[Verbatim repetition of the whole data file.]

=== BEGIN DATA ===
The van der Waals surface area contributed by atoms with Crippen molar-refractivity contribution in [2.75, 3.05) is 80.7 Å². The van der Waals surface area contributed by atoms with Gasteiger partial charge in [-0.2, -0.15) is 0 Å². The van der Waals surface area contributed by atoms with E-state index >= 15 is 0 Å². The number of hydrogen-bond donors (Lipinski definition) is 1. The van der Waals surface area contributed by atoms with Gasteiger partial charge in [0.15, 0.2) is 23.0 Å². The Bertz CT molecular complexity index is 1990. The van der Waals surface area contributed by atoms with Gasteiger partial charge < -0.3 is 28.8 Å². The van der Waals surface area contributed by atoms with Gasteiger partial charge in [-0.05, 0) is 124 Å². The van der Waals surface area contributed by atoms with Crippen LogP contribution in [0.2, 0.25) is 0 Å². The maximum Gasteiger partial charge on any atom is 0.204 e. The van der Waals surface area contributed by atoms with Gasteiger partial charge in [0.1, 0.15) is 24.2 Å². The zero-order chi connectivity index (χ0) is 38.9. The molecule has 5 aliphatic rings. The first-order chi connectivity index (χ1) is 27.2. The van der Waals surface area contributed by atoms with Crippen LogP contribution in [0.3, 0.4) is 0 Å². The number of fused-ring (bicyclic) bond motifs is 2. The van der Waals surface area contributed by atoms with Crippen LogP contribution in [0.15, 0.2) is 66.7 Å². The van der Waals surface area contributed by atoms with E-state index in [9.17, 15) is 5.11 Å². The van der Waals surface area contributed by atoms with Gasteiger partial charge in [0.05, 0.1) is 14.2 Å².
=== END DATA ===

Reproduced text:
The van der Waals surface area contributed by atoms with Crippen molar-refractivity contribution in [2.75, 3.05) is 80.7 Å². The van der Waals surface area contributed by atoms with Gasteiger partial charge in [-0.2, -0.15) is 0 Å². The van der Waals surface area contributed by atoms with E-state index >= 15 is 0 Å². The number of hydrogen-bond donors (Lipinski definition) is 1. The van der Waals surface area contributed by atoms with Gasteiger partial charge in [0.15, 0.2) is 23.0 Å². The Bertz CT molecular complexity index is 1990. The van der Waals surface area contributed by atoms with Gasteiger partial charge < -0.3 is 28.8 Å². The van der Waals surface area contributed by atoms with Gasteiger partial charge in [-0.05, 0) is 124 Å². The van der Waals surface area contributed by atoms with Crippen LogP contribution in [0.2, 0.25) is 0 Å². The maximum Gasteiger partial charge on any atom is 0.204 e. The van der Waals surface area contributed by atoms with Gasteiger partial charge in [0.1, 0.15) is 24.2 Å². The zero-order chi connectivity index (χ0) is 38.9. The molecule has 5 aliphatic rings. The first-order chi connectivity index (χ1) is 27.2. The van der Waals surface area contributed by atoms with Crippen LogP contribution in [0.3, 0.4) is 0 Å². The number of fused-ring (bicyclic) bond motifs is 2. The van der Waals surface area contributed by atoms with Crippen LogP contribution in [0.15, 0.2) is 66.7 Å². The van der Waals surface area contributed by atoms with E-state index in [9.17, 15) is 5.11 Å². The van der Waals surface area contributed by atoms with Gasteiger partial charge in [0.05, 0.1) is 14.2 Å².